You’re A PhD Who Revealed Your Salary. You Won’t Like What Happens Next…
Your salary should always remain a secret from interviewers and potential employers. Contributing author Sarah Smith, PhD, explains why… And how PhDs can deflect questions about their current salary.
After 2 postdocs at 2 different universities, I realized something…
I didn’t enjoy what I was doing anymore.
The academic career wasn’t what I had envisioned.
All I did was sit at a desk and work on my research in isolation.
I had lost my passion – my future in academia was painfully limited.
So at a networking event, I took a deep breath and awkwardly introduced myself to a prominent senior researcher in my field.
This is embarrassing, but…
I was so flustered that I told her everything upfront.
I explained how desperate I was – how I felt trapped in my lab.
I’m a scientist, but apparently, I’m still human.
In front of this stranger I’d never met, years of quiet struggling were suddenly pouring out.
She looked at me like I was trying to start a fire with two sticks in the rain.
Get a job outside of academia…
That’s what she told me.
If you’re a PhD like me, then you know: It hurts to hear this.
I thought academia was the only way to be successful as a PhD.
Was she telling me I wasn’t smart enough to succeed in academia?
In reality, she was telling me the opposite.
She was telling me that I deserved better than being miserable in academia.
She recommended a few of her connections and gave me their contact info (which was a huge favor from a stranger).
I took her advice and started to build my industry network.
I worked on my resume and cover letter, and I started applying for industry positions.
But there was one annoying question that kept cropping up in these applications:
What is your current salary?
You probably know exactly why I didn’t want to disclose this information…
My salary was worse than a librarian’s.
And I was applying for real industry jobs paying upwards of $70K per year.
Listing my little postdoc salary looked ridiculous on a job application of this caliber.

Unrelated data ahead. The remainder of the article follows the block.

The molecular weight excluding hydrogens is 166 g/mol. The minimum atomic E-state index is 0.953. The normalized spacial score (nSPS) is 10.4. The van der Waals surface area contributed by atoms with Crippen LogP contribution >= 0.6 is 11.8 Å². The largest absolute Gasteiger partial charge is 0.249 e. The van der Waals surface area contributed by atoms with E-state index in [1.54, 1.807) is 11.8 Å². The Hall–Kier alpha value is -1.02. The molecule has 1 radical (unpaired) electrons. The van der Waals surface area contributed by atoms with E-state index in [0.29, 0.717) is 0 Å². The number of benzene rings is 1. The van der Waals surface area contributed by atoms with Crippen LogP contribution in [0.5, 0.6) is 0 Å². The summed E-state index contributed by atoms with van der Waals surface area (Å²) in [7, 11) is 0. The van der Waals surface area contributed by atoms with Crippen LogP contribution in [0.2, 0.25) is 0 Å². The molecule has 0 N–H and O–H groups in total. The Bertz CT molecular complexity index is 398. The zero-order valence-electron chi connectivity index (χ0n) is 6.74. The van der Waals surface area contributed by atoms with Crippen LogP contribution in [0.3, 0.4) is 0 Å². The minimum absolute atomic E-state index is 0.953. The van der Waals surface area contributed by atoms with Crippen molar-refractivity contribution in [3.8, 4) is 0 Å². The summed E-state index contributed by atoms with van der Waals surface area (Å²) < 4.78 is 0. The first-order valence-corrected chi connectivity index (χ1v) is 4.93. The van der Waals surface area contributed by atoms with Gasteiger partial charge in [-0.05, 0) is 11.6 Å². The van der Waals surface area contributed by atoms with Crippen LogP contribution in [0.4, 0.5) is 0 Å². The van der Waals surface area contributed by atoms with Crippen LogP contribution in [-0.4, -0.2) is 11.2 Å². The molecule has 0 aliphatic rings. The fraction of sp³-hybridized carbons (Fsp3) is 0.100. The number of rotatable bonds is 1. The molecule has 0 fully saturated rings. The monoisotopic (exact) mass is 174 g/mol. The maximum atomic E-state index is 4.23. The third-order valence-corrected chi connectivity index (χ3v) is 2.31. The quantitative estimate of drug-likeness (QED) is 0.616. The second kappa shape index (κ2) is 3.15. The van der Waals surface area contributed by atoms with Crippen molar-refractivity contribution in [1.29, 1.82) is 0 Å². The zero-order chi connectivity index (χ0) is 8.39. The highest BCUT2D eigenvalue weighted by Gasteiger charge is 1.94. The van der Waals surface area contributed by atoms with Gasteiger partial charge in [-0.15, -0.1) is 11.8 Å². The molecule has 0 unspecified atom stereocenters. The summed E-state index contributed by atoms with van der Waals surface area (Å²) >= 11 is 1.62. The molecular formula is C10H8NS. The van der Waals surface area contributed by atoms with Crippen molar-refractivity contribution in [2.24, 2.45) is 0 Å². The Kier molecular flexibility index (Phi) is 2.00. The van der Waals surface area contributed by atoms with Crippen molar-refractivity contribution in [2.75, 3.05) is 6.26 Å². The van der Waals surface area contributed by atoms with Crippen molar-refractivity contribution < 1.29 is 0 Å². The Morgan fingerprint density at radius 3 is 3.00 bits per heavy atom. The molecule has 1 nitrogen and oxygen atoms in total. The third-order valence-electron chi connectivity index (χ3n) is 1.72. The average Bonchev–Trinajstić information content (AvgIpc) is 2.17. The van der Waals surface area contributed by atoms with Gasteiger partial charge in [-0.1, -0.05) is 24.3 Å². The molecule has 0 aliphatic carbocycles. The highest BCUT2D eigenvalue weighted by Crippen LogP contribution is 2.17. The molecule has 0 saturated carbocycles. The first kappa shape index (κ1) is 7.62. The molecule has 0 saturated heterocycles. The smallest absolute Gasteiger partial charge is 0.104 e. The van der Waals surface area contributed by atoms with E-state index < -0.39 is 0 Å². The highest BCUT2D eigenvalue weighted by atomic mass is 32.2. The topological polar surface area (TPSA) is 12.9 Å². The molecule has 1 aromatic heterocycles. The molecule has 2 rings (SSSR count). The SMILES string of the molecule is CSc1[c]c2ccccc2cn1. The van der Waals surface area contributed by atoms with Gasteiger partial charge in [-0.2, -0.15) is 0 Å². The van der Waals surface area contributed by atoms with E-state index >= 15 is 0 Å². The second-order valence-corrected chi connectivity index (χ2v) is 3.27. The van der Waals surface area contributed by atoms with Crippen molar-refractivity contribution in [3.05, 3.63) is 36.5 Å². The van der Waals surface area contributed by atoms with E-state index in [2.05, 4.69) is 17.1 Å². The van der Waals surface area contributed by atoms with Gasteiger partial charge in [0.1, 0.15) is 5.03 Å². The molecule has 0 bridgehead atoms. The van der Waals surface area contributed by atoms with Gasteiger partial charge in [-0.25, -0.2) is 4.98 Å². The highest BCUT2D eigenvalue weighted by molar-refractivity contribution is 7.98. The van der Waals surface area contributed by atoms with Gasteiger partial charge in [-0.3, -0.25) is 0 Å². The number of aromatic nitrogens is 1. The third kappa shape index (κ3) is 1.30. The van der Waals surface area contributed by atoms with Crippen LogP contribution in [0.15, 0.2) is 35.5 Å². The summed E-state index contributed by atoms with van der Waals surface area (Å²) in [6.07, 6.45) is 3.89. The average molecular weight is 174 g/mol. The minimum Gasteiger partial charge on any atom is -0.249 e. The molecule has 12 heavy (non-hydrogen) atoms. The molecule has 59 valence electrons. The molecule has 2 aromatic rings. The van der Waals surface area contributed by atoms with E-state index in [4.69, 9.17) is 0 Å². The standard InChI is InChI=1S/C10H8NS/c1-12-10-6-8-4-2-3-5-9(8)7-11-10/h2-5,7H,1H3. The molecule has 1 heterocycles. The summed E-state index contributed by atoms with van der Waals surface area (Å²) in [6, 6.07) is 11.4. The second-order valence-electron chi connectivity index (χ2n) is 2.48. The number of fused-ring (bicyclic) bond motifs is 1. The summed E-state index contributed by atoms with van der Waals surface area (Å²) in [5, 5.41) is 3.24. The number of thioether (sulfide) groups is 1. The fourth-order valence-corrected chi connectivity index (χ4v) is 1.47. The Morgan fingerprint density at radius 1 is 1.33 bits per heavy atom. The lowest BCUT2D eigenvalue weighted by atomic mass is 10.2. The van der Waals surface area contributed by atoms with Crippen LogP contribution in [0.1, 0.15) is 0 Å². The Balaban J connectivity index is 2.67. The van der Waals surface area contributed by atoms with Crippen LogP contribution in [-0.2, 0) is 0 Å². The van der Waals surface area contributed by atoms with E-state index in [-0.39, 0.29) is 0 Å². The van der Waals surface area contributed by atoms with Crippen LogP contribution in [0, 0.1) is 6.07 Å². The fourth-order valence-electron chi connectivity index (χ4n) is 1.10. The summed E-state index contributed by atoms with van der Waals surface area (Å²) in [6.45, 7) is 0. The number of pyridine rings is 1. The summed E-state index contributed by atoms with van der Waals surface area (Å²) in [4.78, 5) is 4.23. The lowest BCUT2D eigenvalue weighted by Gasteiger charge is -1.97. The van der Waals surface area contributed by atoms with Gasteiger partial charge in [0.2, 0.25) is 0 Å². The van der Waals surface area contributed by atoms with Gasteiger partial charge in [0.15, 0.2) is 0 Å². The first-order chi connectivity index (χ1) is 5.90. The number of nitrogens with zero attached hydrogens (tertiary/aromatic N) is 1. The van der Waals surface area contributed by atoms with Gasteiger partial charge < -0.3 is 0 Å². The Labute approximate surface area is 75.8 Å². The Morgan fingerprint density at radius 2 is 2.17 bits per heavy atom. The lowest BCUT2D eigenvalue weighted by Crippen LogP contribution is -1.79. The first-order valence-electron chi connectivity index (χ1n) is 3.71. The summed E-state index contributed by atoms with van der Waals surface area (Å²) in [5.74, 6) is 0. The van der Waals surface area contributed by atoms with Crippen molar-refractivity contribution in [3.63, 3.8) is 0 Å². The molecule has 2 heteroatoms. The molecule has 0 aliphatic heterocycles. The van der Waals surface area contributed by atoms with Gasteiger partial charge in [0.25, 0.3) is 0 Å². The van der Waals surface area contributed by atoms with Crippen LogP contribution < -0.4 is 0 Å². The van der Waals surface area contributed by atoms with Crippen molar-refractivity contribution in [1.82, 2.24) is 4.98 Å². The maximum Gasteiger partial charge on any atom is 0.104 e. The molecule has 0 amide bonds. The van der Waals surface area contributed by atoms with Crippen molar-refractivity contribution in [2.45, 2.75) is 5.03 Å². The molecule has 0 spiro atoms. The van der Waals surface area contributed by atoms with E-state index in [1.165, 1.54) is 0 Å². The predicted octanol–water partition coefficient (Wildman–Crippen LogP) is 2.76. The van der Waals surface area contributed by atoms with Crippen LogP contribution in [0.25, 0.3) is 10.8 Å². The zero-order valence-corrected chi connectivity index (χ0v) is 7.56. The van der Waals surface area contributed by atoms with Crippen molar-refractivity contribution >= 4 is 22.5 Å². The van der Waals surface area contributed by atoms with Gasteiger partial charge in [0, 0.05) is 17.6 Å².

I was worried that if I were to disclose my income, a potential employer might “lowball” me and offer way less than I deserved.
I knew my value to their company was higher than this, but I still didn’t know how to respond to the current-salary question.
I did everything I could to deflect this question and avoid it in the applications I filled out.
My current salary wasn’t relevant to the skills and value I would bring to my potential employer.
I deserved more than the low pay of an academic postdoc, and I was going to make sure I got a salary matched to my skill set.
Why Potential Employers Don’t Need To Know Your Current Salary
From the hiring manager’s perspective, knowing a candidate’s salary history is helpful.
It allows them to determine whether the person is likely to accept the position or keep looking for another job.
If they know your salary history, the hiring manager can try to negotiate the best deal for everyone involved…
But a hiring manager is working for the company – not for you.
If a prospective employer knows you currently earn a low salary, they are more likely to offer you a low salary.
In a way, that’s just good business.
Even if it feels unfair.
It is common for PhDs and postdocs to receive “lowball” salary offers.
We have been receiving low compensation for many years, and disclosing our salary history puts us at risk of being undervalued.
Yet according to Georgetown University, holding an advanced degree increases your annual salary by an average of $20,500.
Know your value as a PhD, and don’t let the mistake of telling a prospective employer your current compensation limit your potential future earnings.
So how can you avoid receiving a lowball salary offer?
The answer is simple…
Never disclose your current or past salary to a potential employer.
3 Ways PhDs Can Avoid Disclosing Their Current Salary
As a PhD, you have a lot to offer industry, no matter what position you decide to pursue.
You are worth a lot more than the low salaries or stipends that are offered to PhDs and postdocs in academia.
Do not trap yourself into a lowball offer by revealing your current compensation.
There are certain ways—effective ways—to dodge the salary question throughout the application-interview process.
Here are 3 strategies that ensure your successful transition into a well-compensated industry position…
1. Stop using online applications and start networking instead.
Online applications will almost always ask you for your current or desired salary.
To avoid this question, you need to avoid these forms.
As a smart PhD, applying to jobs through online application forms should rarely be a part of your job-search strategy.
Instead, you should network and build connections within your target companies.
Not only does this skip right over the dreaded salary question, but it increases your chances of getting past the initial screening process.
90% of fortune 500 companies use Applicant Tracking Software (ATS), which filter out candidates based on the keywords in their resumes.
This software rejects most resumes before an actual person even looks at them.
By networking and generating referrals, you can email your resume directly to the hiring manager.
This will dramatically increase your chances of making it past the initial screening.
Plus, you don’t have to answer uncomfortable questions to submit your application…
Just send your resume along with your cover letter.